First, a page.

Then we drove up to a road alongside the Canadian border. At this farm, I saw the largest sunflowers I have ever seen in my life. When we arrived, they were in the middle of pressing canola oil. Does anyone actually know what canola looks like, pre oil? I didn't - tiny, tiny, tiny little seeds. The innovation on this farm was impressive - they were developing ways for small scale bakers and farmers to mill their own local flour, they converted a tractor to biodiesel, and they've got ideas about producing local raw ingredients for all the great brewmasters in Vermont. Best of all, the Extension faculty at this site has an interest in researching (and bringing back) heirloom grains used in Vermont, and I was able to point out some library resources which might be useful to her.
We visited a weeklong camp for children whose parents are deployed to Iraq and Afghanistan. It was held at the YMCA Camp Abenaki and was run by a non-profit for military families and Vermont 4-H. I learned that 4-H is a Land Grant program, and they tried to convince me that 4-H exists in nonrural areas as well.
From there, we went to a family orchard on the islands. One big lesson of the day: the need for diversification in Vermont. After apple pies a la mode - with maple creemee no. 2 - we headed home to UVM. It was so lovely to meet other new faculty and to learn about this great state. Now the wheels are spinning about how we can integrate ourselves into the community as well as Extension has.
Tuesday, September 8, 2009
Present: Mara Saule, Jeffrey Marshall, Marianne Burke, Paul Philbin, Selene Colburn, Tina Kussey, Jeanne Light, Nancy Bercaw, Birdie MacLennan
Absent: Peter Blackmer
I. Strategic Planning
The Council closely reviewed the Strategic Planning notes from the All-Staff Meeting. Changes will be made to the document accordingly. Some of the main issues coming out of the All-Staff Meeting included: assessment measures; roll for staff in strategic plan; how to provide greater clarity on customer-service improvement; the need for more staff meeting space; and, the need for more clarity on how the CDI fits into the libraries. The next step is to figure out what the priorities are and who the responsible parties are for enacting them. The goal is to have a template in place by the end of September. Marianne is leading those efforts with the help of Sue Bishop.
II. University News
The Provost Office is holding back 12 tenure position for trans-disciplinary positions. A Deans’ Retreat will be held on Friday, Aug. 28, to identify research opportunities for UVM. There has been no further budget news. Fall enrollment exceeds Admissions’ goal by 22 students.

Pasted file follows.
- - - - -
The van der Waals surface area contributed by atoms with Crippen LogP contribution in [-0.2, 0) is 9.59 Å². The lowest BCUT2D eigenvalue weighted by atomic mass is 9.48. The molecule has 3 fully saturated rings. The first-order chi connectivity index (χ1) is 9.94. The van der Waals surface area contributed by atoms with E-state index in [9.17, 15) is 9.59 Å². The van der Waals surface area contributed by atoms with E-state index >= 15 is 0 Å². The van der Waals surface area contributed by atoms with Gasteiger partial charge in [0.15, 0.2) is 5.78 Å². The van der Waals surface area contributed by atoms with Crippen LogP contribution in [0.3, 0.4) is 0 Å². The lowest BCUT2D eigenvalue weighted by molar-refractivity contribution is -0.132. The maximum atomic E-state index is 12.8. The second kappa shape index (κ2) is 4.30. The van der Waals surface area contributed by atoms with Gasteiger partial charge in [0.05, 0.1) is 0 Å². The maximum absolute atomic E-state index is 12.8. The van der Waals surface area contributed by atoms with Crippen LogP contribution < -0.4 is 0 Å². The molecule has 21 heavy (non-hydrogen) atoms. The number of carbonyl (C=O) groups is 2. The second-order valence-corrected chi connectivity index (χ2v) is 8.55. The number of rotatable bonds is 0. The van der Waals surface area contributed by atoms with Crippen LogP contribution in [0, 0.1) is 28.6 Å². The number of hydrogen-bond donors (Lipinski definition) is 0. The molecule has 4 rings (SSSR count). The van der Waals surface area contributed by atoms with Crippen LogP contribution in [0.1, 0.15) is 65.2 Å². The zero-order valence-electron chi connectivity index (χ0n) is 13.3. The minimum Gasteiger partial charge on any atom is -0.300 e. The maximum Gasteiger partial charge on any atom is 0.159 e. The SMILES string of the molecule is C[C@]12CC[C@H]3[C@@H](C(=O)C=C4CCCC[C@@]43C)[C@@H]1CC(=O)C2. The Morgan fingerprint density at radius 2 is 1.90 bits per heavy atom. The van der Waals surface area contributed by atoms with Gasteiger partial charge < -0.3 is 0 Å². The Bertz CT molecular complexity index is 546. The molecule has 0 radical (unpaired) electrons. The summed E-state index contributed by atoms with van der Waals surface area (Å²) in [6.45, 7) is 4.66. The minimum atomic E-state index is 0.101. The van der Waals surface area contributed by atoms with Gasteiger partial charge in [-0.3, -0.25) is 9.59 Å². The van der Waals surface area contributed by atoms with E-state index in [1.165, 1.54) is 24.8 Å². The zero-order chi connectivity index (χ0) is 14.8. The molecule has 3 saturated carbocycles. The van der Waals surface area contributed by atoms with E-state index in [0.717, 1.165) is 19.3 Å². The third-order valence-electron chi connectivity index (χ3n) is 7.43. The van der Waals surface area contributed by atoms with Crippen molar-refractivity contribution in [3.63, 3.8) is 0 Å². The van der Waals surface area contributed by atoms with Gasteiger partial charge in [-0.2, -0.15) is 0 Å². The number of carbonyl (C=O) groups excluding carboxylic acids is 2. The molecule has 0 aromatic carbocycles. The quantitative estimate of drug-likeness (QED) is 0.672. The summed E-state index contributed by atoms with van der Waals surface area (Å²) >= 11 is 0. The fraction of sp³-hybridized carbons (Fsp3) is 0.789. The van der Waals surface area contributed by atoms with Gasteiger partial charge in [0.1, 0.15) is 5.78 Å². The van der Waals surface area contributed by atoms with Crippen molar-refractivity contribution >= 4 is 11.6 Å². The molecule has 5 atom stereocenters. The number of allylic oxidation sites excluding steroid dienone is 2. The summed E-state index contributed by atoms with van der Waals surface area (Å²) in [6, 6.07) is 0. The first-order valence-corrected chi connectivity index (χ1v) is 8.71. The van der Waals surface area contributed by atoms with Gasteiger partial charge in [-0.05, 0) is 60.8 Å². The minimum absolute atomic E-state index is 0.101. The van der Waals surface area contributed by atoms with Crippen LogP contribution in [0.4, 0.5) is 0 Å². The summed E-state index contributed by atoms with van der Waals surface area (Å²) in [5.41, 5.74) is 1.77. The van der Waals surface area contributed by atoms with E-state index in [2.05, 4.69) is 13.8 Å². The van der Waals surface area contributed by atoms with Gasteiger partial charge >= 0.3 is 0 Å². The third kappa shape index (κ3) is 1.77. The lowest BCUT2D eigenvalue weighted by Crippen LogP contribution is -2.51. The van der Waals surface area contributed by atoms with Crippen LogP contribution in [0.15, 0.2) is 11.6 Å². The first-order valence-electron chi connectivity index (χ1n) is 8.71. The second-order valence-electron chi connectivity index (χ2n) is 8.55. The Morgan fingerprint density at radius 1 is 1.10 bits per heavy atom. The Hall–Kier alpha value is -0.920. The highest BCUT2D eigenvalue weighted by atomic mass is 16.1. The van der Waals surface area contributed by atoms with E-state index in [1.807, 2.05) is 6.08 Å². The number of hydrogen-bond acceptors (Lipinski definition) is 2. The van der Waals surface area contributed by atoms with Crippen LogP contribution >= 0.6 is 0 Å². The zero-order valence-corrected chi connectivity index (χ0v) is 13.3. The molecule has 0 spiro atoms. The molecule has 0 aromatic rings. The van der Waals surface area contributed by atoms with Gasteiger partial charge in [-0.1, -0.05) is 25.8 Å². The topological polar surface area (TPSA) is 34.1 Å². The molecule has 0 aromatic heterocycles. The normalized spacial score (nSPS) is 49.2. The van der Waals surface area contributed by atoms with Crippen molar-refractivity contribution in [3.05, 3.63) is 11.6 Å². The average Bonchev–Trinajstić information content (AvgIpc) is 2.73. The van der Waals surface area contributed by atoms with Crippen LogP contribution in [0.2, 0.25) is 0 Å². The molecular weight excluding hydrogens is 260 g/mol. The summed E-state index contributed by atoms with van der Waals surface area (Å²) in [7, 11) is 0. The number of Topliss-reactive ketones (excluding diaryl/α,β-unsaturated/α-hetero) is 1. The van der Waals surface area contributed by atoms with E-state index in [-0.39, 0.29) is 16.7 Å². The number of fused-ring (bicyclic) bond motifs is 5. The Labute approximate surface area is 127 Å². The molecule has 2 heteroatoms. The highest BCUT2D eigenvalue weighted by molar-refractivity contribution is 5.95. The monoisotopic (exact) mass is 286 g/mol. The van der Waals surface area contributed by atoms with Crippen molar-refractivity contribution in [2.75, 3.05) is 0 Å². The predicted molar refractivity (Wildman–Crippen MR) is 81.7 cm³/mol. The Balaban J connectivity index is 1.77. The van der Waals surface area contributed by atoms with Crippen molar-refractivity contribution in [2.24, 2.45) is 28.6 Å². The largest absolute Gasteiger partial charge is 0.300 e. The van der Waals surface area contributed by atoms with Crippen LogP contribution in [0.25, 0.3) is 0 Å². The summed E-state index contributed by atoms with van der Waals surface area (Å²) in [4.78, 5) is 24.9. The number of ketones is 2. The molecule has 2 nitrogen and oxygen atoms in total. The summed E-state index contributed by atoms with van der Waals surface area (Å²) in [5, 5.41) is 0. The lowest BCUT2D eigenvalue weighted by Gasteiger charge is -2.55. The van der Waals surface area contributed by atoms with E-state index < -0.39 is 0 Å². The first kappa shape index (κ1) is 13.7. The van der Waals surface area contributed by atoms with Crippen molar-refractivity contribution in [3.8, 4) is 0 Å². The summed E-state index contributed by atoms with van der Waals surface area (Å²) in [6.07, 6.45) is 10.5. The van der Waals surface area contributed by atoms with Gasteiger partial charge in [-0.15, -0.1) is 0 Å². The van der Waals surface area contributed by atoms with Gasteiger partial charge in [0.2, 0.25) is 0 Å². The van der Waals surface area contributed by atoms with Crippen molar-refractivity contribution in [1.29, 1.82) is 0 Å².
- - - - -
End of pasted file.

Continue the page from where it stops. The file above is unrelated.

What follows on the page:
Systems: Voyager has been upgraded. For the first two weeks of school, and in conjunction with ETS staff, Bailey/Howe systems will host a “Tech Tune Up” stand on Sundays from 4-7 p.m. and Monday through Thursday from 1-7 p.m.
Dana: Dana Medical Library is about to implement a new online reporting tool that records statistics for desk reference and literary searches, liaisons activities, education, as well as service and scholarly activities. The program can create individual and central reports. The Dana Education team is developing series of classes using Pub Med.
Special Collections: The search is underway for the new director of I&IS: six candidates coming to campus from Aug. 31-Sept. 25. Travis Puller preparing an exhibit on medieval manuscripts and SC is hoping to create on online exhibit or catalog from his work in early in September. Jeff is co-teaching from Letters to Literature with Robert Rodgers this fall. The Special Collections’ speakers’ series will be announced soon.
RD&A: Tech Services is collaborating on workspace re-design. They had a retreat at end of July, and formed a working committee. The Department is working with a cataloging group, as well as Marianne and Sandy, to train for consolidated cataloging functions between B/H and Dana.
Communications: A group to create clear policies around issues such as food, noise and cell phones for B/H has been convened. The signage project is moving forward, but in an effort to make sure everything is accurate, the installation date has been moved back to Thanksgiving or winter break. Selene, Daisy, Laura, and Robin represented the libraries at New Faculty Orientation. An email newsletter to faculty will be generated in the coming year. A pilot program on promoting collections is being developed.
I&IS: Daisy organized a recent session called “Talking about Teaching,” which was well attended and well done. Elizabeth attended the Faculty Honors Seminar. There will be no Saturday reference desk hours this semester as statistics show very little business. The question of how the staff at the circ desk should respond to questions about reference was raised.
CD&A: A lot of labels on book spines are fading, and DYMO has issued a retroactive statement that the labels are not for use in libraries. Albert is contacting colleagues about how they are dealing with it. The libraries’ intranet site now shows database usage statistics.